The same advertising image and caption was used in newspapers (one example survives in a newspaper cutting file at Smithsonian (here) and in magazines, where it competed with very similar advertisements being used by Sapolio (which I will do a post on later).

The caption on the card reads:

Whither! Oh Whither! Fair Maiden so High?
To Write the Name of PEARS on the Sky.
Why go so far from the Land of your Birth?
Because it is Written all over the Earth.

This is a version of a very old eight-line Nursery Rhyme “There was an old woman tossed up in a basket” which dates back to Mother Goose’s Melody (1780):

There was an old woman tossed up in a basket
Nineteen times as high as the moon.
And where she was going I couldn’t but ask it
For in her hand she carried a broom.

“Old woman! old woman!! old woman!!!” quoth I.
“Oh whither Oh whither Oh whither, so high.”
“To sweep the cobwebs off the sky.”
“And I’ll be with you again by and bye.”

This Nursery Rhyme was the inspiration for a Fancy Dress costume of the “Old Woman who Swept the Sky” described by Ardern Holt as a “Red cloak; witch’s hat; broom in hand; high pointed bodice with ruff and bunched up chintz skirt.” (Fancy Dresses Described; Or, What to Wear at Fancy Balls 5th ed. (1887); for my post on Holt, see here).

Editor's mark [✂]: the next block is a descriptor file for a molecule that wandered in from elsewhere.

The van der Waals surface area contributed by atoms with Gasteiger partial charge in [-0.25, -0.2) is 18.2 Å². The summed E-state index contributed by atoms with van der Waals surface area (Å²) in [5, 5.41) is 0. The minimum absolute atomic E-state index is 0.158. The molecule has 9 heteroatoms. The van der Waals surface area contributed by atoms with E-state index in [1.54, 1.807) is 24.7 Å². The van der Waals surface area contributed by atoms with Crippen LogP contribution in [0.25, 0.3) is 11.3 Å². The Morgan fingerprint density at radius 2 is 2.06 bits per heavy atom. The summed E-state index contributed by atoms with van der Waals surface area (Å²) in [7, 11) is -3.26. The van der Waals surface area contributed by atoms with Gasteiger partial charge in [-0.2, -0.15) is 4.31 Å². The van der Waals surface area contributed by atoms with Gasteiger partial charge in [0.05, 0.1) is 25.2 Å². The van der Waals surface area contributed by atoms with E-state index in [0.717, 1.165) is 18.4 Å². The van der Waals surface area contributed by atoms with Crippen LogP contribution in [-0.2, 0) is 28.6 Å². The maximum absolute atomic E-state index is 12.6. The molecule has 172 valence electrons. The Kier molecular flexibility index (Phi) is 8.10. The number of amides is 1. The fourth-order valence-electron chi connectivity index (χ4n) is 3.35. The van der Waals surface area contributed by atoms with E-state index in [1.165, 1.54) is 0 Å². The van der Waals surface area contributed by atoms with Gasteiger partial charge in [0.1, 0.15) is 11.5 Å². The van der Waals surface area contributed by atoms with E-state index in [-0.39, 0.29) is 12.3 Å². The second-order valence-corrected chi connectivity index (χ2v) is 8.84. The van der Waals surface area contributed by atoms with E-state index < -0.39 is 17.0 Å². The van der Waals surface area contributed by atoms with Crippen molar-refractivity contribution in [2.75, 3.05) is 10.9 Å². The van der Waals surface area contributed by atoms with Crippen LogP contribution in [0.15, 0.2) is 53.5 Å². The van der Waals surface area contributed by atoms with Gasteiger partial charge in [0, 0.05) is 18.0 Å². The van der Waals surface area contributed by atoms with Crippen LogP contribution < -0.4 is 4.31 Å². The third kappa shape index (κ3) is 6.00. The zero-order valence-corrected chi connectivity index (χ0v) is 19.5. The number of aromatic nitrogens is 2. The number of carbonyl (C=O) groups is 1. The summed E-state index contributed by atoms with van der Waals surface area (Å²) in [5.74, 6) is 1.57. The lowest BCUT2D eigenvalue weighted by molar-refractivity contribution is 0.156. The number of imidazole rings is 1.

Pears’ have ditched the “Old woman” for a “Fair Maiden,” changed the mode of transport from a “basket” to the previously-decorative broom, and changed the destination from ‘Nineteen times as high as the moon’ to “the sky … all over the earth.” They have also got rid of the traditional “high pointed bodice with ruff and bunched up chintz skirt” for a diaphanous dishabille wrap. Very nice.

And, in case it is not already obvious, the witch is writing “the Name of PEARS on the Sky” with her index finder: which would be more obvious and impressive if the letters were visible. Of course, it may be that the cards were intended to stand on the right-hand side of piles of Pears’ Soap, with the witch pointing at them (and, therefore, the name “PEARS”).